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Perfecting the Turkish Get-up

The Turkish Get Up (TGU) has become a common feature in my programming, as it promotes
shoulder stability, mobility and resilience. Even though there are multiple ways of doing the TGU, I have
observed the same reoccurring errors. Below are the five most common.
Mistake #1 The Foot coming off the ground

The foot coming up of the ground happens during the post up onto the elbow. This also can lead
to the posting leg collapsing inward also known as valgus collapse.
Reasons for this are as follows:

Starting in the supine position with legs running parallel.


Improper neck position.
Failure to drive off the posted heel, leading to valgus collapse of the posted leg.

In order to make sure there is optimal transitioning in the TGU, one must start in the supine
position with the arms and legs 45 degrees to the body. This will allow for good mechanics
for driving the body from the press to elbow position.

The Fix:

If the first fix fails, try repositioning the individual, with his or her leg down and outstretched
leg against a wall with the legs 45 degrees to their body. Tell them to drive their heel into
the wall in front of them. This will create compression through the heel up the leg, into the
core and prevent the leg from swinging upward and disconnecting from the floor. A partner
can come in handy as they can lightly tap the heel of the outstretched foot while
transitioning from the press to posting onto the elbow.

Belly breath, hold and go. Before the press to elbow, cue the individual to take a deep belly
breath, hold and proceed with rolling onto their elbow.
Pull the posted leg inward with a band to reinforce the mistake which will also reinforce a
solid arch in the down foot to optimize leg drive as seen below.

Mistake # 2 The bent elbow


Incorrect position of the elbow:

While first learning the TGU, the arm supporting the kettlebell almost always starts with a bent or
broken wrist. This error can lead to loss of control over the kettlebell causing a potential shoulder
injury.
Reasons for this are as follows:

Insufficient crushing of the kettlebell handle. The TGU performed with an open grip, in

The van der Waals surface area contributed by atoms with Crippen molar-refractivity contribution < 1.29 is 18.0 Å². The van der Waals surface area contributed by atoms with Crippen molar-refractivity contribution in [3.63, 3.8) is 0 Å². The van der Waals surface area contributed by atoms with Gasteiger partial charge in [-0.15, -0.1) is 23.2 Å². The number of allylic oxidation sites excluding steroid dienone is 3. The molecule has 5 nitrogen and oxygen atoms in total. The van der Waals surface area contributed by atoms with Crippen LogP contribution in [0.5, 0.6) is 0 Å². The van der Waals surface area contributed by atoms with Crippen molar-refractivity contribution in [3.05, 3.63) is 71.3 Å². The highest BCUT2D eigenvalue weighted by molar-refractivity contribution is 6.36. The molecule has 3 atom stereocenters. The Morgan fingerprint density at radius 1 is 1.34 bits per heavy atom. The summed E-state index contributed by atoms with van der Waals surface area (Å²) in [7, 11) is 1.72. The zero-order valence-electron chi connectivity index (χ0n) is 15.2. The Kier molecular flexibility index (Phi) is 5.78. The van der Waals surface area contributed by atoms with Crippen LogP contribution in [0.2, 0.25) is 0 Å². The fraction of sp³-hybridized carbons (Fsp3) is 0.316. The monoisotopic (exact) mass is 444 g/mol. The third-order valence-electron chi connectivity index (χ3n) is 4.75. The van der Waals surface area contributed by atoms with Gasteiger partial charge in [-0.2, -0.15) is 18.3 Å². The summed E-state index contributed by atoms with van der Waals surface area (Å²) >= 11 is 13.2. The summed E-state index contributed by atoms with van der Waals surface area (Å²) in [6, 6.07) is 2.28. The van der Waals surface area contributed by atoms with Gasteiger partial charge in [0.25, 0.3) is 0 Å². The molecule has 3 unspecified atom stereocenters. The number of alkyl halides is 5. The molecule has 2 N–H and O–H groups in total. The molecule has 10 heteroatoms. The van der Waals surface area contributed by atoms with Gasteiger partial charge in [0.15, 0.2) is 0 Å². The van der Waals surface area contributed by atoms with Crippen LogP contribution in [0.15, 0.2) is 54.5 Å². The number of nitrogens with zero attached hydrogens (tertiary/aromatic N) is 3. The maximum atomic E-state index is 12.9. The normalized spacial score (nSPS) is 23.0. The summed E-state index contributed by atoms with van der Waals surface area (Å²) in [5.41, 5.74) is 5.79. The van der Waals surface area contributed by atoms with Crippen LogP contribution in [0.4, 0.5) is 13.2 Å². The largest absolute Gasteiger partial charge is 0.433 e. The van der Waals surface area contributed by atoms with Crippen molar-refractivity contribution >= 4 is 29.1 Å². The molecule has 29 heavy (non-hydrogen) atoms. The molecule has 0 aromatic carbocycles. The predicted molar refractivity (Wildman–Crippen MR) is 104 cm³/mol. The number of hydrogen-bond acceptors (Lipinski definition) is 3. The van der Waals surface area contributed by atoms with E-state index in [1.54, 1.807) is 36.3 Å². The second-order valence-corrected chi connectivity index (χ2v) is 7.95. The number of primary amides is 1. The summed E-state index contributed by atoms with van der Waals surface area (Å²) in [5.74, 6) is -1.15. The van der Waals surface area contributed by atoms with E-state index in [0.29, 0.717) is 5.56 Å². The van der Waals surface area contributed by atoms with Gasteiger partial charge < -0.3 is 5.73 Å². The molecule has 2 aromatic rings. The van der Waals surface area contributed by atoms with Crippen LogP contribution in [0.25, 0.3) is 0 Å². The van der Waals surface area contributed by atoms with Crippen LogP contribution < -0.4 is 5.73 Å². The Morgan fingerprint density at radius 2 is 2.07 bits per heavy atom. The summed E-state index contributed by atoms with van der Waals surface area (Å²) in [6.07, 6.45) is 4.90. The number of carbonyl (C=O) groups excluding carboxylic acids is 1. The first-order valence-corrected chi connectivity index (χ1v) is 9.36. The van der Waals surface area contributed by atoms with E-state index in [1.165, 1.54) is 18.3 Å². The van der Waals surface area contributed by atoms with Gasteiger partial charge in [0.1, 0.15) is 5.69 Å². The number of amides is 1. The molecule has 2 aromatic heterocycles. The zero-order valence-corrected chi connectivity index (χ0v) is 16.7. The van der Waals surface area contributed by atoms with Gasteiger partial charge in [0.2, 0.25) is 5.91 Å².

my opinion, tends not to be the best way to perform this movement, since it limits
irradiation to the shoulder. Crushing the handle causes irradiation which provides
optimal neural firing to the rotator cuff. This combination allows for proper packing of
the shoulder.
A properly packed shoulder allows for proper centration for the joint creating optimal
stability of the humeral head.

The Fix:

Start with a lighter kettlebell. You may need to improve your stability before moving to a
heavier weight.
Have the individual take off any jewelry they may be wearing. If there is still wrist
discomfort, put a towel through the handle so it lays flat over the kettlebell. This will
cushion the kettlebell while resting on the forearm.

A simple cue such as crush the grip or keep your wrist in the position as if you were going
to punch something tends to work well as long as wrist discomfort is not a factor.
Try to think of pushing yourself away from the kettlebell on the descent.

Correct Position of the elbow:

Mistake # 3: Eyes coming off the kettlebell


Incorrect :
For anyone first learning the TGU, keeping eyes on the kettlebell can be an afterthought.
However, vision is very important in the TGU as it gives visual feedback to where ones shoulder is in
space. Without the eyes glued to the weight above ones head, it is almost certain that the shoulder will
not remain vertical.
Reasons for this are as follows:

Lack of attention
Looking into a mirror
Looking down at the feet on the descent
Wearing a hat

While lying in the supine position, find a focal point on the ceiling with the arm